US & Canada

Supreme Court to hear transgender school bathroom case

Gavin Grimm poses in front of his home in Gloucester, Virginia Image copyright AP
Image caption Gavin Grimm, 17, was born female but identifies as male

The US Supreme Court has agreed to hear a transgender rights case which could determine whether schools let students use bathrooms based on gender identity.

The case concerns a Virginia public school district trying to prevent a female-born 17-year-old transgender student from using the boys' bathroom.

The justices are expected to rule on the case before the end of June.

The high court is one justice short after the death of Antonin Scalia, which could lead to a 4-4 decision.

Schools districts nationwide remain conflicted on whether to require transgender students to use bathrooms corresponding with the sex listed on their birth certificates.

The justices accepted a petition from Gloucester County, Virginia, ruling that the school board was not required to comply with a lower court's order that transgender student Gavin Grimm should be allowed to use the boys' bathroom.

Gavin, a student who was born female but identifies as male, came out as a transgender boy during his freshman year of high school.

He sued the school board, arguing that they discriminated against him and its bathroom policy violated his civil rights.

Image copyright Reuters
Image caption Many in North Carolina supported the state's law but there was a commercial backlash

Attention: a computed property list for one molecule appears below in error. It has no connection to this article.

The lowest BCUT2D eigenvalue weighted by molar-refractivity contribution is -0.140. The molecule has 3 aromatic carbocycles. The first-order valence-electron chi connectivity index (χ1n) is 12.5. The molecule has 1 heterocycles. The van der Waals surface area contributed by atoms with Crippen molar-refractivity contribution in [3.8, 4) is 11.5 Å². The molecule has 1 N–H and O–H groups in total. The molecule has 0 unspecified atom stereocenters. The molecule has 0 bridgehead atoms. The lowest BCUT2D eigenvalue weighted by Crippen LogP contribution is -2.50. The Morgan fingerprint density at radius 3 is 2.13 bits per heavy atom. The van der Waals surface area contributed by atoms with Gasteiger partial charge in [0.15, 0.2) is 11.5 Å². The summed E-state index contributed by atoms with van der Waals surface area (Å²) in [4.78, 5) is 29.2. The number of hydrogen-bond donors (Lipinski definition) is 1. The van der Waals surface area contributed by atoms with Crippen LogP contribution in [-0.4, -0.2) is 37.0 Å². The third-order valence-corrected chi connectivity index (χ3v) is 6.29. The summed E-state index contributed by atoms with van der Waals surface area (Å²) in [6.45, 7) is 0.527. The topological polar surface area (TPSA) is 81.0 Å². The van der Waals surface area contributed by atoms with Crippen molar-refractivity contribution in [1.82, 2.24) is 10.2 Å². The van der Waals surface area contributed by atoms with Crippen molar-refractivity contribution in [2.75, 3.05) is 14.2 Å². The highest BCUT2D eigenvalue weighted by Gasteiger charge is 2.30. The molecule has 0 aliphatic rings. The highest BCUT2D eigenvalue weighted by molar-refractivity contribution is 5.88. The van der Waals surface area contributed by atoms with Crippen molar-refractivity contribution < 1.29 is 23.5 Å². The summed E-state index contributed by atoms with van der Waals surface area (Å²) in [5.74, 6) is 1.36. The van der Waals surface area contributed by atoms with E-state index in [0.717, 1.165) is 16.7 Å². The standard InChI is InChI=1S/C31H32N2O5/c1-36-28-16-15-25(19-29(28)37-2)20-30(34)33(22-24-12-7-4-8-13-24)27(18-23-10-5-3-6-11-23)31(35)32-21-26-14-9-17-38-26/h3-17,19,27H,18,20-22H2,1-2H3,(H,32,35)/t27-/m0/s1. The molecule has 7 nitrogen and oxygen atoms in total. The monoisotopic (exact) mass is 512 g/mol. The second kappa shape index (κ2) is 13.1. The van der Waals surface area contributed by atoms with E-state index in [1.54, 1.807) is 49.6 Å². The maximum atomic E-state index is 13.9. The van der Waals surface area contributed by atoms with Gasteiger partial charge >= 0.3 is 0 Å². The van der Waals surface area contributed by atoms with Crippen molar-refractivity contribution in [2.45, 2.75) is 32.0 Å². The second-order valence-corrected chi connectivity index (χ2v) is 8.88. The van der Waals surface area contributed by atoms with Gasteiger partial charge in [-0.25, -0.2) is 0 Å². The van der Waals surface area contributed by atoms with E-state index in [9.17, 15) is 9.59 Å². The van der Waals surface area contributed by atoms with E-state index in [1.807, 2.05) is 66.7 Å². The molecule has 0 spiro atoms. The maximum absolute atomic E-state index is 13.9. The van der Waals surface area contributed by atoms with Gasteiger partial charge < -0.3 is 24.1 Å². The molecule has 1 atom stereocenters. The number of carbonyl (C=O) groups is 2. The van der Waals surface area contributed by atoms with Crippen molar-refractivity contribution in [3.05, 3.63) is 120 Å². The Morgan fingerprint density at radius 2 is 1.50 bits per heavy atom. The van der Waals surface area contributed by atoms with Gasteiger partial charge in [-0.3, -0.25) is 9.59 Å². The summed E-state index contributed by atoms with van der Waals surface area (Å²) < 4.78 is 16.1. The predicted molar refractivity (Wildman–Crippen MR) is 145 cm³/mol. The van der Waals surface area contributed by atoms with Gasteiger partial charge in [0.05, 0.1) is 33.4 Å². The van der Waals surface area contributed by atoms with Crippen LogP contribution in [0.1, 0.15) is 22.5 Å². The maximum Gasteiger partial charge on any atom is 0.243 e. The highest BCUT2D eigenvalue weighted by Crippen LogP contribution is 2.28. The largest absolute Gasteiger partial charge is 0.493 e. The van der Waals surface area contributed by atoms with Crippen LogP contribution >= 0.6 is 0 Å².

The US Court of Appeals for the 4th Circuit ruled in his favour in April.

The court deferred to President Barack Obama's directive that Title IX, the federal law which bans sex discrimination in public schools, extends to protect the rights of transgender students to use school bathrooms that correspond with their gender identity.

The Education Department issued that guidance to school districts across the country a month later, sparking backlash and leading 13 states to challenge the directive.

Critics say forcing students to use bathrooms consistent with the gender on their birth certificates is necessary for public safety.

A Texas federal judge issued a preliminary injunction in August blocking the department's position.

Texas judge blocks Obama's transgender bathroom directive

A 4-4 Supreme Court ruling would mean the 4th US Circuit Court of Appeals decision would remain in place.

But it would not set a legal precedent for other school districts across the country.

The Supreme Court has never directly ruled on transgender rights.

But the justices ruled in favour of a male-born transgender inmate who identified as a woman in 1994.

The inmate said she was beaten and raped by another inmate while held with male prisoners.

Bathroom battleground

  • The US state of North Carolina enacted a law in March which means people must use the toilet that matches the gender on their birth certificates
  • Legislators pushed for the so-called Bathroom Bill after the city of Charlotte passed an ordinance allowing transgender people to use bathrooms according to gender identity
  • The law has prompted a huge backlash from campaigners, businesses and artists, with stars such as Bruce Springsteen and Ringo Starr cancelling concerts in the state
  • In May the Obama administration hit back, issuing a directive ordering public schools to allow transgender students to use the toilet that corresponds to their gender identity
  • Twelve states announced they would sue the federal government over that directive, including Texas, Alabama and Wisconsin
  • In August a Texas judge approved a temporary injunction suspending the Obama administration's directive